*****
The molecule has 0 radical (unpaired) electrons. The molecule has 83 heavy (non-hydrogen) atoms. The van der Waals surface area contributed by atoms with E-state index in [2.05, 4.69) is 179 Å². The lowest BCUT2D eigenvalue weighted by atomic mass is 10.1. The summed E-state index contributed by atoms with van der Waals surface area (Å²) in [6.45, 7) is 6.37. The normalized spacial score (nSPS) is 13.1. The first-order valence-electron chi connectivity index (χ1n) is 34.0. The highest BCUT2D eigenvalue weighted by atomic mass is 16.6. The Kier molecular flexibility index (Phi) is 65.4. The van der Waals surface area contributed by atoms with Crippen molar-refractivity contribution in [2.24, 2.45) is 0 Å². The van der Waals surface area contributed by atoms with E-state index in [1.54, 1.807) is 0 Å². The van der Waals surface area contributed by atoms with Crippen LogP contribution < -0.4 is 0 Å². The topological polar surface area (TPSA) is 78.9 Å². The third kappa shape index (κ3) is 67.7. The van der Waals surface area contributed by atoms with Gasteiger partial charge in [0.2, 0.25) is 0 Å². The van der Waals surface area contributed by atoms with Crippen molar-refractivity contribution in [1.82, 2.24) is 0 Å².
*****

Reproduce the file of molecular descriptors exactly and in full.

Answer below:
The molecule has 0 radical (unpaired) electrons. The molecule has 83 heavy (non-hydrogen) atoms. The van der Waals surface area contributed by atoms with E-state index in [2.05, 4.69) is 179 Å². The lowest BCUT2D eigenvalue weighted by atomic mass is 10.1. The summed E-state index contributed by atoms with van der Waals surface area (Å²) in [6.45, 7) is 6.37. The normalized spacial score (nSPS) is 13.1. The first-order valence-electron chi connectivity index (χ1n) is 34.0. The highest BCUT2D eigenvalue weighted by atomic mass is 16.6. The Kier molecular flexibility index (Phi) is 65.4. The van der Waals surface area contributed by atoms with Crippen molar-refractivity contribution in [2.24, 2.45) is 0 Å². The van der Waals surface area contributed by atoms with E-state index in [1.54, 1.807) is 0 Å². The van der Waals surface area contributed by atoms with Crippen LogP contribution < -0.4 is 0 Å². The topological polar surface area (TPSA) is 78.9 Å². The third kappa shape index (κ3) is 67.7. The van der Waals surface area contributed by atoms with Gasteiger partial charge in [0.2, 0.25) is 0 Å². The van der Waals surface area contributed by atoms with Crippen molar-refractivity contribution in [1.82, 2.24) is 0 Å².